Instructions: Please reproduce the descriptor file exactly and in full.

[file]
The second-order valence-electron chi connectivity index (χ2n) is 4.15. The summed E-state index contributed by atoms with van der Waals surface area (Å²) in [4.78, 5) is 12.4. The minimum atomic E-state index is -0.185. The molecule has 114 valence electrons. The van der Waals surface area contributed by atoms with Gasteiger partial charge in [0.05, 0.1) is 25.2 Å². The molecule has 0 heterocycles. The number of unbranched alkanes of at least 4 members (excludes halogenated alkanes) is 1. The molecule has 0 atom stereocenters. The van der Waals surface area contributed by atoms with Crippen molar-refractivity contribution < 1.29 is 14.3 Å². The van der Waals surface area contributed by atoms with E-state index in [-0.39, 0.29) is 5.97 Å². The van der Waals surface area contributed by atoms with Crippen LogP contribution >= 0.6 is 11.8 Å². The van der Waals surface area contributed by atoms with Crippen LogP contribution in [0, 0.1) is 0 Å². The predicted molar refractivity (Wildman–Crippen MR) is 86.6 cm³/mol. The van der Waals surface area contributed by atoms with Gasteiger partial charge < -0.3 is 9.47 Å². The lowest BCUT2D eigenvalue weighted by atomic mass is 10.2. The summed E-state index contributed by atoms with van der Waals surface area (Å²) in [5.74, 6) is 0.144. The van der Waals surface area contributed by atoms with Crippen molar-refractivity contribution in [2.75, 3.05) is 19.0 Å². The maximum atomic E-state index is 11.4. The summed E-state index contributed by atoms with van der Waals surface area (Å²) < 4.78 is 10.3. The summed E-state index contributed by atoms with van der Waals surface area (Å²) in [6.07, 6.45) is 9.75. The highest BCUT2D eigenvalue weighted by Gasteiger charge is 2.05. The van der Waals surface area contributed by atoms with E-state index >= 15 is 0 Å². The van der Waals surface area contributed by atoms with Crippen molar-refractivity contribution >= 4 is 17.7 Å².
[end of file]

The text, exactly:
The second-order valence-electron chi connectivity index (χ2n) is 4.15. The summed E-state index contributed by atoms with van der Waals surface area (Å²) in [4.78, 5) is 12.4. The minimum atomic E-state index is -0.185. The molecule has 114 valence electrons. The van der Waals surface area contributed by atoms with Gasteiger partial charge in [0.05, 0.1) is 25.2 Å². The molecule has 0 heterocycles. The number of unbranched alkanes of at least 4 members (excludes halogenated alkanes) is 1. The molecule has 0 atom stereocenters. The van der Waals surface area contributed by atoms with Crippen molar-refractivity contribution < 1.29 is 14.3 Å². The van der Waals surface area contributed by atoms with E-state index in [-0.39, 0.29) is 5.97 Å². The van der Waals surface area contributed by atoms with Crippen LogP contribution >= 0.6 is 11.8 Å². The van der Waals surface area contributed by atoms with Crippen LogP contribution in [0, 0.1) is 0 Å². The predicted molar refractivity (Wildman–Crippen MR) is 86.6 cm³/mol. The van der Waals surface area contributed by atoms with Gasteiger partial charge < -0.3 is 9.47 Å². The lowest BCUT2D eigenvalue weighted by atomic mass is 10.2. The summed E-state index contributed by atoms with van der Waals surface area (Å²) in [5.74, 6) is 0.144. The van der Waals surface area contributed by atoms with Crippen molar-refractivity contribution in [2.75, 3.05) is 19.0 Å². The maximum atomic E-state index is 11.4. The summed E-state index contributed by atoms with van der Waals surface area (Å²) < 4.78 is 10.3. The summed E-state index contributed by atoms with van der Waals surface area (Å²) in [6.07, 6.45) is 9.75. The highest BCUT2D eigenvalue weighted by Gasteiger charge is 2.05. The van der Waals surface area contributed by atoms with E-state index >= 15 is 0 Å². The van der Waals surface area contributed by atoms with Crippen molar-refractivity contribution >= 4 is 17.7 Å².